Street Gang: How We Got to Sesame Street Movie Review: And How Sesame Street Got to Us

November 1969 was the first time children across the country would hear the theme song to a new television show called Sesame Street.

Sunny Day
Sweepin’ the clouds away
On my way to where the air is sweet
Can you tell me how to get?
How to get to Sesame Street?

A place for children where they could come and play” and “everything’s A-OK.”

Friendly neighbors there
That’s where we meet
Can you tell me how to get?
How to get to Sesame Street?

While most of us learned very early how to get to Sesame Street, a new film explores how Sesame Street got to us. Street Gang: How We Got to Sesame Street is the new documentary about this beloved children’s show. Directed by Marilyn Agrelo and based on the book by Michael Davis, the film combines behind-the-scenes footage, show clips, and new and archival interviews with the show’s talent and creators to tell the story of this magical place that has been influencing and teaching children for over 50 years.

And while those of us who watched the show growing up knew our human and Muppet neighbors on this friendly street, we probably didn’t realize the incredible learnings that were revolutionary for their time. As our country was still navigating Jim Crow and “sundown towns,” Sesame Street was an integrated and multilingual neighborhood where all adults and children were safe. It was a place where we could sing along with a frog about how “it’s not easy being green” and realize as adults that Kermit was singing about so much more.

This documentary is a nostalgic trip for those of us who grew up on Sesame Street, but it is also a love letter to all of the people and Muppets in front of and behind the camera. But Street Gang also tells the story of what can happen when people come together to challenge the system in ways some people never saw coming.

Television producer and Sesame Street co-creator Joan Ganz Cooney believed that television could be used as a medium to teach children instead of just turn them into consumers. And more specifically, she saw it as a way to reach African American children and empower them in an age when it was becoming more and more clear that the educational system in America was not to benefit children of color. Sesame Street was the first time that educators and television writers worked together to translate pedagogy into programming.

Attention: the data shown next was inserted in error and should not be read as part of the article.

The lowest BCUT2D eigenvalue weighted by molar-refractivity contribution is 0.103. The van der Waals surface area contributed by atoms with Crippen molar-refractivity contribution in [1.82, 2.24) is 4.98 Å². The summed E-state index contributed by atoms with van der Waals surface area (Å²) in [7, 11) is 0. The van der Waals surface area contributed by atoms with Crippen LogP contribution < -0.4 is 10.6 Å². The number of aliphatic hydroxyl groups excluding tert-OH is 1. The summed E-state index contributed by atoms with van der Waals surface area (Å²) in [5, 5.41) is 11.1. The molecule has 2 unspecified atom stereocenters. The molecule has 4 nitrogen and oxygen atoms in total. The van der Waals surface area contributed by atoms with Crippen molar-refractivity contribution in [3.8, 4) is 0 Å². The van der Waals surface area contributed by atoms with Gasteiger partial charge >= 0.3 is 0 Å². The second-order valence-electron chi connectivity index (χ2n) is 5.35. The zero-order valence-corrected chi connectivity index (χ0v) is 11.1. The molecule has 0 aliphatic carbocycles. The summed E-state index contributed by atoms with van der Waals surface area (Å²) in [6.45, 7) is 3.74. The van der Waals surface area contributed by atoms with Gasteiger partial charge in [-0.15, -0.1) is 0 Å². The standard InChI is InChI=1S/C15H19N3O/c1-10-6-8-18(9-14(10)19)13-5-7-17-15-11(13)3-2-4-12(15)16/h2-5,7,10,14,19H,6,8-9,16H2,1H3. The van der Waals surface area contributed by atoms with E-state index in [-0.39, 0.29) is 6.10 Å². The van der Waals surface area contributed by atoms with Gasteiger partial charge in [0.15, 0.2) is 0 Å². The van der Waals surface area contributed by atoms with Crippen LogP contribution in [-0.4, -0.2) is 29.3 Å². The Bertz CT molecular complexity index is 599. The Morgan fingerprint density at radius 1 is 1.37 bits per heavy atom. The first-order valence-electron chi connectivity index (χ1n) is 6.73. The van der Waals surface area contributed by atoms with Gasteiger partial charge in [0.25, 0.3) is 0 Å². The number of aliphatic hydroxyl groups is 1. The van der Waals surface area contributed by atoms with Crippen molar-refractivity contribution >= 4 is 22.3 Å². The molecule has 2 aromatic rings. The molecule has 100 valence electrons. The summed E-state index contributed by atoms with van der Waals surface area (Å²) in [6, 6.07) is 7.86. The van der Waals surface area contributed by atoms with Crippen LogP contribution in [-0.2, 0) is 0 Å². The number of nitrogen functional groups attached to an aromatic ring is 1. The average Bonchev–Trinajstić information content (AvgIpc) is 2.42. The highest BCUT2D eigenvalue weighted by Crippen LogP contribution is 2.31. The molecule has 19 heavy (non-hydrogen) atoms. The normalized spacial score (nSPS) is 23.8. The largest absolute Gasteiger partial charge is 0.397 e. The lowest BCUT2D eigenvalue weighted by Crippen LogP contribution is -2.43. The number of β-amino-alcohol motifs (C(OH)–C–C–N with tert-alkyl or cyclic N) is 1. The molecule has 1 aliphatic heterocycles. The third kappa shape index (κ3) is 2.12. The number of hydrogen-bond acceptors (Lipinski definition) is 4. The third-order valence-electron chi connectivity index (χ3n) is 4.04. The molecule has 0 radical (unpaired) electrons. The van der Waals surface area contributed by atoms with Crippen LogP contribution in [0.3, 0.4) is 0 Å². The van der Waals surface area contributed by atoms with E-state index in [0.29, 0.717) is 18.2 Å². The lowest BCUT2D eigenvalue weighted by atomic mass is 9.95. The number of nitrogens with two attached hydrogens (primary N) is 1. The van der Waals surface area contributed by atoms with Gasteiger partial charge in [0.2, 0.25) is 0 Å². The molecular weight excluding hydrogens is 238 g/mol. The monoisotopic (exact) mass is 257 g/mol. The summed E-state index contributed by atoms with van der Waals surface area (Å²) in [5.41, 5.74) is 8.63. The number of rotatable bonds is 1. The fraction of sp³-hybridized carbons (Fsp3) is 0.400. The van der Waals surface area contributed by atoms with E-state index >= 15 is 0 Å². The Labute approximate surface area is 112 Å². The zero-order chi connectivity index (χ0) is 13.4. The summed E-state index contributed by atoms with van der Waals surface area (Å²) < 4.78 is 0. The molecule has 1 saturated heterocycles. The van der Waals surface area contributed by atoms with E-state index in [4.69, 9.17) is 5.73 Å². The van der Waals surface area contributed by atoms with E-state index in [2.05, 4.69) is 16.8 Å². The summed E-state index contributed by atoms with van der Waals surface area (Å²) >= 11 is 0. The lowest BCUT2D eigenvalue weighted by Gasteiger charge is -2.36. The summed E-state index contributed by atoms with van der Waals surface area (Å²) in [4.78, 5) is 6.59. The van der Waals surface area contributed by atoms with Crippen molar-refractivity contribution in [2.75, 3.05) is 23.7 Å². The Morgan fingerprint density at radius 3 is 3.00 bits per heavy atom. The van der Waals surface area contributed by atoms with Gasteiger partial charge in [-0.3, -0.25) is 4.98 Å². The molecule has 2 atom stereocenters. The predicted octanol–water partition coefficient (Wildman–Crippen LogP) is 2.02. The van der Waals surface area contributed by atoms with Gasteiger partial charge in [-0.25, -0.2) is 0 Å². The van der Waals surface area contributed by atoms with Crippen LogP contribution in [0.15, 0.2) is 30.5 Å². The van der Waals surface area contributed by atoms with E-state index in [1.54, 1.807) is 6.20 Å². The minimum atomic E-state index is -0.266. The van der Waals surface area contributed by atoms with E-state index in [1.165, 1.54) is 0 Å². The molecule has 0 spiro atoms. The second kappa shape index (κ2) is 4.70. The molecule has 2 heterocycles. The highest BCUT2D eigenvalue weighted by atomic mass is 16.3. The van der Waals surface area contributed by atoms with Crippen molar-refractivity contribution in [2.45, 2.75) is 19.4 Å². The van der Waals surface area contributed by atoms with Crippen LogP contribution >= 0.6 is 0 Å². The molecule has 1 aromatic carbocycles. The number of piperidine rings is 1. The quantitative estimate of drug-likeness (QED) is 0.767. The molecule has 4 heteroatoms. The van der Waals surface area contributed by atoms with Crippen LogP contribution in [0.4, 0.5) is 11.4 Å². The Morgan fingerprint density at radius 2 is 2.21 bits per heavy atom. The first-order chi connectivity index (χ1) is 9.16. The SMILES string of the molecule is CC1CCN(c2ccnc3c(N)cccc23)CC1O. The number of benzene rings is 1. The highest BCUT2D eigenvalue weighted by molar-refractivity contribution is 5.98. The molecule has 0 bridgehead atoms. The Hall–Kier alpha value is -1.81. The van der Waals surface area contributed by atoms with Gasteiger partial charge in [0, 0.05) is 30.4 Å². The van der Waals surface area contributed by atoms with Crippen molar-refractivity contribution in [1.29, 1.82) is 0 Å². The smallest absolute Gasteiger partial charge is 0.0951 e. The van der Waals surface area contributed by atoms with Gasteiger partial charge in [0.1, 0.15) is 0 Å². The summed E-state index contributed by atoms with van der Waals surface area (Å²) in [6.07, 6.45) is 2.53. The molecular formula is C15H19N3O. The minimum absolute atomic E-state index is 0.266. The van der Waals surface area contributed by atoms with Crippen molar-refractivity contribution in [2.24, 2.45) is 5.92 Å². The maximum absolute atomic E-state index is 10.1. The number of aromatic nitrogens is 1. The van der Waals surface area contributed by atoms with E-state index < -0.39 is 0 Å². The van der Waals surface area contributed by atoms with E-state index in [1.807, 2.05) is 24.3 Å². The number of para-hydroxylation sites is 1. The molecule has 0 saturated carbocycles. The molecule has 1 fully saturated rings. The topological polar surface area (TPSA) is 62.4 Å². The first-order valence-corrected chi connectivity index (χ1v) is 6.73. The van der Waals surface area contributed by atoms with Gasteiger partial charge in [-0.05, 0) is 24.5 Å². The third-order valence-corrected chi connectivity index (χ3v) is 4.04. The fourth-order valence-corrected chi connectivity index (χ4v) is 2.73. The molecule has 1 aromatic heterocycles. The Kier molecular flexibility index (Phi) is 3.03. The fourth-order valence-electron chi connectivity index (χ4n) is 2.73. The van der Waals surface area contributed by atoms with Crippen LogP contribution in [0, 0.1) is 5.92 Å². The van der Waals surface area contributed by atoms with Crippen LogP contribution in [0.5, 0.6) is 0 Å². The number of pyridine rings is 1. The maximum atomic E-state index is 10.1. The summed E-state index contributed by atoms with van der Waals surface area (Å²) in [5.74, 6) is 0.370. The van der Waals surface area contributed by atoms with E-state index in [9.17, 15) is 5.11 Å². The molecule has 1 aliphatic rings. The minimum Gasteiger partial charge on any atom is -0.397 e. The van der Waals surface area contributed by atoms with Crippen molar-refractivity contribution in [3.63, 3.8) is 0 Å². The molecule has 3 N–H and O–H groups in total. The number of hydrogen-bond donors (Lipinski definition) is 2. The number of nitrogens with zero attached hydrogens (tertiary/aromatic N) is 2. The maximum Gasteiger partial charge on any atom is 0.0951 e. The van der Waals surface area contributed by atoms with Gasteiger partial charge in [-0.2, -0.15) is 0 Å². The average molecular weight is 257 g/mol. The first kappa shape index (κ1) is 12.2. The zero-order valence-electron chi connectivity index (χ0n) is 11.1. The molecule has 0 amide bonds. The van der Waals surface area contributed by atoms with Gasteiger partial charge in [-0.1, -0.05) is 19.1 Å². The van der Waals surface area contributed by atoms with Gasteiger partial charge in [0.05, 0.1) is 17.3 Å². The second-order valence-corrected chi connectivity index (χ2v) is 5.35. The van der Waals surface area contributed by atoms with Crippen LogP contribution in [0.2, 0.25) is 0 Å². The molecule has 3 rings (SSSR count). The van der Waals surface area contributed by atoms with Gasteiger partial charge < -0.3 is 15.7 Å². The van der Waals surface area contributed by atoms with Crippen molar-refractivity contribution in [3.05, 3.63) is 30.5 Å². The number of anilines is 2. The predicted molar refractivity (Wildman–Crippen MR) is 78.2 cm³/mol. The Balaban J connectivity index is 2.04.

And while Cooney had the initial vision, the show would not have been a success without the talents of those behind the scenes like writer, director, and producer Jon Stone; the amazing team of Jim Henson and Frank Oz; the music of Joe Raposo’ and the writing of Norman Stiles. But there were also those in front of the camera like Matt Robinson and Roscoe Orman who both played Gordon, Sonia Manzano who played Maria, Bob McGrath who played Bob, and Emilio Delgado who played Luis. And while we may have only known his voice as both Big Bird and Oscar the Grouch, these Muppets would not have come to life without the talents of the late Caroll Spinney. It took all of these people and the contributions of so many others to create a place where we could feel safe and seen as children and can still feel that way so many years later.

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Darcy Staniforth

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